Ukrainian banks should merge to survive crisis-S&P
Most Ukrainian banks need additional capital
Most Ukrainian banks need additional capital to withstand the effects of the global financial crisis and the best way may be through consolidation in the sector, a Standard & Poor`s analyst said on Monday, Reuters reported.
Yekaterina Trofimova, S&P`s analyst for banks in the former Soviet Union, said the credit crunch had left Ukrainian banks in the lurch, and the central bank had limited means to help because of the conditions for its $16.4 billion IMF loan.
The majority of banks in Ukraine need additional capital either linked to the fact that their real economic capital is already negative, or because the quality of their assets is deteriorating," Trofimova told Reuters.
She did not state the banks that S&P considers to be struggling, or how much recapitalisation the sector needed.
"Mergers among banks could be one of the ways of solving the problem of a lack of capital, but we have not seen any active moves for such deals, particularly from solid banks," she said.
The lack of mergers was linked to "uncertainty over the market, uncertainty in the future and fears of skeletons in the cupboard, including hidden costs which often occur after a merger or acquisition", she said.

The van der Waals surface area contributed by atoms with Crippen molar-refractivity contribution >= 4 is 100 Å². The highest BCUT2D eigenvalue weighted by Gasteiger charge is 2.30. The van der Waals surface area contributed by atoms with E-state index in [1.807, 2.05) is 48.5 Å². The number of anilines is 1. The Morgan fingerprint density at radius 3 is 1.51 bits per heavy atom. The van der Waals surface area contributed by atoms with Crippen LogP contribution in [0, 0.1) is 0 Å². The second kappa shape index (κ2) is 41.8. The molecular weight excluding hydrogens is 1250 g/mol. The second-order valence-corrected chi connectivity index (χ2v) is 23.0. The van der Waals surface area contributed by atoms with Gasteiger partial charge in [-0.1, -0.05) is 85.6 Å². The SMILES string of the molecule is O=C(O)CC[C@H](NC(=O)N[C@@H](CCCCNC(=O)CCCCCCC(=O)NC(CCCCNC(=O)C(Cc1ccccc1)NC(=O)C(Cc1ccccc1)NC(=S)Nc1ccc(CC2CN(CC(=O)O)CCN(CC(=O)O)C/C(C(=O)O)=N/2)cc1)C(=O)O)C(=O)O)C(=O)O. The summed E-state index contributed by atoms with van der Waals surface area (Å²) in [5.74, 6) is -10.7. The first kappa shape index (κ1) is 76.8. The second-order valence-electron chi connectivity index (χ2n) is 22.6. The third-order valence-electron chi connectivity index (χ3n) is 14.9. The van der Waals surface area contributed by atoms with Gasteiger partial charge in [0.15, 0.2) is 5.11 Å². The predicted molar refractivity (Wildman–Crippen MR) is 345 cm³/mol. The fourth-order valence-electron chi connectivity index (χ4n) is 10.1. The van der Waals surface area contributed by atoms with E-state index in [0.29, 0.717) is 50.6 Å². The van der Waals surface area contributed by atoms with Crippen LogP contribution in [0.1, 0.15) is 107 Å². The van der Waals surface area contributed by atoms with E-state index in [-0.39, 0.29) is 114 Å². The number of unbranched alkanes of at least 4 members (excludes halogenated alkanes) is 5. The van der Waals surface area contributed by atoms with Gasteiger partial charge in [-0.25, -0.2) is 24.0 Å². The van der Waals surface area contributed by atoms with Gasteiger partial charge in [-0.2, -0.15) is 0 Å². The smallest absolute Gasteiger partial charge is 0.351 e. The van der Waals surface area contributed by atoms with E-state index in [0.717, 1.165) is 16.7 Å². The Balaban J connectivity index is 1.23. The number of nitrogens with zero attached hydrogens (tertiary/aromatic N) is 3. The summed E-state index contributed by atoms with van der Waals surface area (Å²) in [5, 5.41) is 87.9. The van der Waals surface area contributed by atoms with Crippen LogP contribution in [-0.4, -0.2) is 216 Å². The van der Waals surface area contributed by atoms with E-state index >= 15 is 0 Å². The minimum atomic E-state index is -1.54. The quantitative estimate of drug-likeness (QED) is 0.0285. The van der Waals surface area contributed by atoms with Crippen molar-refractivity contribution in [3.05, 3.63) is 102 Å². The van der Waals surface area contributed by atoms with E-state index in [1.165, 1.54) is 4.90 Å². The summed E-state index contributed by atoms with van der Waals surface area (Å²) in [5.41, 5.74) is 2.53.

There are more than 180 banks in Ukraine, the sector experiencing rapid growth in recent years, although no single bank has more than 10 percent market share.
Foreign lending helped credit sector to develop, with Ukrainians borrowing for the first time in their lives to buy homes and cars.
Banks` lending portfolios rose more than 70 percent in 2008. Foreign currency lending amounts to 59 percent of all credit, up from 50 percent at the start of 2008, and is worth 433.8 billion hryvnias ($56 billion), central bank data showed.
Many Ukrainians borrowed in dollars, because interest rates were lower than hryvnia-denominated loans as inflation soared. The strategy backfired when the hryvnia fell sharply in the last four months of 2008, making the loans far more expensive.
Now there are fears of default.
"Careless decisions were made when the number of new credits (lending) was on the rise. The economy, after a long period of free access to sources of credit, cannot adapt quickly to their almost total curtailment," Trofimova said.
"We believe more than 20 percent of loans have signs of problems and that number is still rising," she said.
S&P cut Ukraine`s rating to B from B+ in October because it was concerned about recapitalisation.
At Jan. 1, 2009, 184 banks were operating in Ukraine with a total capitalisation of 121.4 billion hryvnias ($16 billion) and assets worth 972 billion hryvnias ($126 billion).
Ukraine`s largest bank is privately owned Privatbank, followed by Raiffeisen Bank Aval, belonging to Raiffeisen, UkrSibbank, majority owned by BNP Paribas and Ukrsotsbank, owned by UniCredit.
The country`s No.5 bank, Prominvestbank, was bought by Russian state-controlled VEB bank after spending several months in receivership. Officials said a run on its deposits in October was unconnected to the financial crisis.
Last week, the country`s No. 15 bank, Ukrprombank, was also placed in receivership.